Seems the conversation has morphed back to where it was before.
Still, me being me - I have to respond to the lecture.
Edwin Neal wrote:
Peter i disagree you never reach a point where training with juniors is of no benefit... you seem to suffer from an aiki disease that i see often... some aikidoka think they must train with the Best... i knew a guy who only wanted to work out with dans because he said they knew more and he could thus learn more from them... this is simply EGO... i learn alot about how to apply MY waza by being uke, i simply love to be uke, with less experienced people i often "feel" where their waza is weak and this helps me refine my own... many of the dans that i practice with note that my grasp of kaeshiwaza (counters/reversals) is very good, i relate this directly to practice with juniors... sure I have some prefered partners for really intense randori/sparring, but remember everyone was a beginner once (i still am) and if no one trained with juniors, or received no benefit from training with juniors, then how would anyone ever advance? ie how do you train with a higher rank if you're the highest ranked person in the dojo??? You sound like a nice guy... try not to become an aikisnob...
I really do think you mis-read the post Edwin. Having started two dojo from scratch and just by nature I tend to work alot with beginners - even at Honbu. So much that my own students have come up to me and told me to be more greedy.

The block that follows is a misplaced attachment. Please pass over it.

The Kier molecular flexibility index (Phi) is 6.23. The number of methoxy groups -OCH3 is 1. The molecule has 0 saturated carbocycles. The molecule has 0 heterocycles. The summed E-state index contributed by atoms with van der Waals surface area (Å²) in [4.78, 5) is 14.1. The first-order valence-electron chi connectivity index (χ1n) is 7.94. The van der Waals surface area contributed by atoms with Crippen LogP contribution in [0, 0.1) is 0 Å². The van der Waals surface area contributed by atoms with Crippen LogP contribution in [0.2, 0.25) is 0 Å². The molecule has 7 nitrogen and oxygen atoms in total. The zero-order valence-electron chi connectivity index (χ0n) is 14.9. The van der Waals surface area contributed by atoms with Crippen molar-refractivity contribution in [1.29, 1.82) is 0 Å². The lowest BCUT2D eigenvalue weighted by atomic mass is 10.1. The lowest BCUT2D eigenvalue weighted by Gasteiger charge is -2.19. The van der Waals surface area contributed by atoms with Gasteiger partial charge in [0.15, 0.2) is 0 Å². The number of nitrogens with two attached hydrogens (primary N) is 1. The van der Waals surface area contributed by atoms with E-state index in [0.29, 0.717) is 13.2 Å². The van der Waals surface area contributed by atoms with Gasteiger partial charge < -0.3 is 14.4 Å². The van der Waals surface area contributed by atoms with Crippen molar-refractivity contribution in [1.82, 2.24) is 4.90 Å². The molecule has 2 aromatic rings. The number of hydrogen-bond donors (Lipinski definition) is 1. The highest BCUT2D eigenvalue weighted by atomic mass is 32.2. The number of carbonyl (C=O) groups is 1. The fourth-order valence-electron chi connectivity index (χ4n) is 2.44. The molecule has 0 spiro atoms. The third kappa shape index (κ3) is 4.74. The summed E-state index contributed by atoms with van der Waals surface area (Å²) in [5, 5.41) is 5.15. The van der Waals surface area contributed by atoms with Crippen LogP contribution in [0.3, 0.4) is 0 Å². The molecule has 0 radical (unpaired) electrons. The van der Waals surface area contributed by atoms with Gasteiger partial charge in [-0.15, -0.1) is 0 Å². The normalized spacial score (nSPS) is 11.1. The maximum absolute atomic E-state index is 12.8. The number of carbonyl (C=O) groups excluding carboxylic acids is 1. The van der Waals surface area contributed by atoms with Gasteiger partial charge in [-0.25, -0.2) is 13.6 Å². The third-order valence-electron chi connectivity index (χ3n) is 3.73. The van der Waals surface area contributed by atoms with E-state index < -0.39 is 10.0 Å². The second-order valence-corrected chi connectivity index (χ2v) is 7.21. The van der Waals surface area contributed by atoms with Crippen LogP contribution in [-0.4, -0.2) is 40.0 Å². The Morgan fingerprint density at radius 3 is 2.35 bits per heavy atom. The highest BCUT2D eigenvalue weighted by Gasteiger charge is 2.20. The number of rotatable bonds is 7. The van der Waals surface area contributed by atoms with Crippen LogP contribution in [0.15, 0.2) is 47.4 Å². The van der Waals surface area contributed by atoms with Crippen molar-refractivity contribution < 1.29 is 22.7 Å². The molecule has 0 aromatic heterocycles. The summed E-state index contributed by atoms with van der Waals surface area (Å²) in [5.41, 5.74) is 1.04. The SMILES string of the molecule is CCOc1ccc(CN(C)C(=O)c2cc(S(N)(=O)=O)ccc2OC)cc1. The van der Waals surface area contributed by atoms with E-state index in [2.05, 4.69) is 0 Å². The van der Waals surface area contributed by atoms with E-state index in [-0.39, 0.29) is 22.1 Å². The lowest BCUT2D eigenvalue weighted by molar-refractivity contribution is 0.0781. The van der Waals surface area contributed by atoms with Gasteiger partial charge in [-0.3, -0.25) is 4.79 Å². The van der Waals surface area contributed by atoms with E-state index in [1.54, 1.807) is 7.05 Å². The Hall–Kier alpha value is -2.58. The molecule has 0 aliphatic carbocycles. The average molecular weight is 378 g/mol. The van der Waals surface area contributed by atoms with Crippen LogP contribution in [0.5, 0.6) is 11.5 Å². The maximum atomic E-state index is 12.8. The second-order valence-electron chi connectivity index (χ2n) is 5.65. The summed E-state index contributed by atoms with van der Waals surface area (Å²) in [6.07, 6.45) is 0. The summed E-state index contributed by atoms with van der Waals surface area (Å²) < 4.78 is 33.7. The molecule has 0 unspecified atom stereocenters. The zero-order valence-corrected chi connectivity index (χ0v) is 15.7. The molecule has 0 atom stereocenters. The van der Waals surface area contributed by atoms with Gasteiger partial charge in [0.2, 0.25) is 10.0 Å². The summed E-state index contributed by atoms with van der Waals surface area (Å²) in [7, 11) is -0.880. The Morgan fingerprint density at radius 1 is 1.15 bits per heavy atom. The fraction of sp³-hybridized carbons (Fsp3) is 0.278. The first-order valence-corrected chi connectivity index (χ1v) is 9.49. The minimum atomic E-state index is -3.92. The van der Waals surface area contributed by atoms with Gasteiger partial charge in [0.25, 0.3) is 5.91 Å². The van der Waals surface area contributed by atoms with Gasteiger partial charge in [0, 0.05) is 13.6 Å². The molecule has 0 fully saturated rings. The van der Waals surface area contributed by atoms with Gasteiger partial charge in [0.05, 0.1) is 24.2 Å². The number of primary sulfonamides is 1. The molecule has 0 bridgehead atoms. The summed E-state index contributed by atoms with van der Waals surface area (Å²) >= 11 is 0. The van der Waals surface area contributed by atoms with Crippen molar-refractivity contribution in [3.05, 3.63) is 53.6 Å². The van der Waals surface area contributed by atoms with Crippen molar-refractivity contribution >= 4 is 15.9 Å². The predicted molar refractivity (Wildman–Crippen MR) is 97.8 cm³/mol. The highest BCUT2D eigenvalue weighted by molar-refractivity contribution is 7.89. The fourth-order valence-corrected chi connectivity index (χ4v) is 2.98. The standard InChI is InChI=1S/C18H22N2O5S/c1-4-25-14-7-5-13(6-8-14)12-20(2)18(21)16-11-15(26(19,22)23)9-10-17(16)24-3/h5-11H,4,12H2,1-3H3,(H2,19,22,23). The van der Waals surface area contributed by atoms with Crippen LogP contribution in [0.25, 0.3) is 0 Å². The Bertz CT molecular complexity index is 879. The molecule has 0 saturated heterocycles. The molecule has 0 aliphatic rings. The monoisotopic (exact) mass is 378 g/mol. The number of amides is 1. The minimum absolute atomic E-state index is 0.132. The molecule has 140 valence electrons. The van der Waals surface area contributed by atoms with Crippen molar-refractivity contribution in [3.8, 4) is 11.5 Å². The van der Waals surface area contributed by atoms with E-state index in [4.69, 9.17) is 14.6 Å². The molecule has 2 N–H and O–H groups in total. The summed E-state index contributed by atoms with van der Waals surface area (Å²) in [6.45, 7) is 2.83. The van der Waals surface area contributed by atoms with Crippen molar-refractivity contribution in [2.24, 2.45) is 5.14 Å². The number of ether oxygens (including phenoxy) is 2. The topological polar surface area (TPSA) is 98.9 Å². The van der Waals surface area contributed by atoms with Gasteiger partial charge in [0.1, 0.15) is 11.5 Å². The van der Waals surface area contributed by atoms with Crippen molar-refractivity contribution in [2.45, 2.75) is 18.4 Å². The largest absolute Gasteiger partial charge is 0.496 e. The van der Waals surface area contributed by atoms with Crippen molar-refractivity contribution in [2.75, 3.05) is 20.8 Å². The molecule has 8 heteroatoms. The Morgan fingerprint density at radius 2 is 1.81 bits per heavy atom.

I train beginners for one main reason and one secondary one. Primarily I need to train a cadre of competent training partners. Since people always leave I need to attract and train new members. If I lived closer to my teacher I'd scratch reason number 1. Secondarily I love the enthusiasm of brand new students and really enjoy helping them get their sea legs.
The question was about benefit and my answer remains the same.
The further they are below your skill level the lower the benefit to the point it approaches zero. This is not Aikisnob or ego - it is an observation based on my experience.
Some people like the unpredictable nature of beginners. I used to think the same until after a little while I find them totally predictable or at least their actions are not unique - scratch that reason. Beside unpredictable is what randori is all about.
Helping lower ranked students does help you understand your waza but again its the law of diminishing returns. The first few times you help someone with exam techniques that you've just past your understanding explodes. It really helps but very soon that particular benefit disappears.
Everyone in my dojo helps their kohei, its part of the price of getting their sempai's help. That in reality is the only true benefit.
Back to the conversation at hand. I figure if a person has 5 years of regular training he is due for a Shodan no matter what the age they started. If they move to an adult class and the curriculum is different or the demand higher than perhaps they need to give up the student grade for some kyu rank. Of course this is the Shodokan way - works pretty good if you ask me.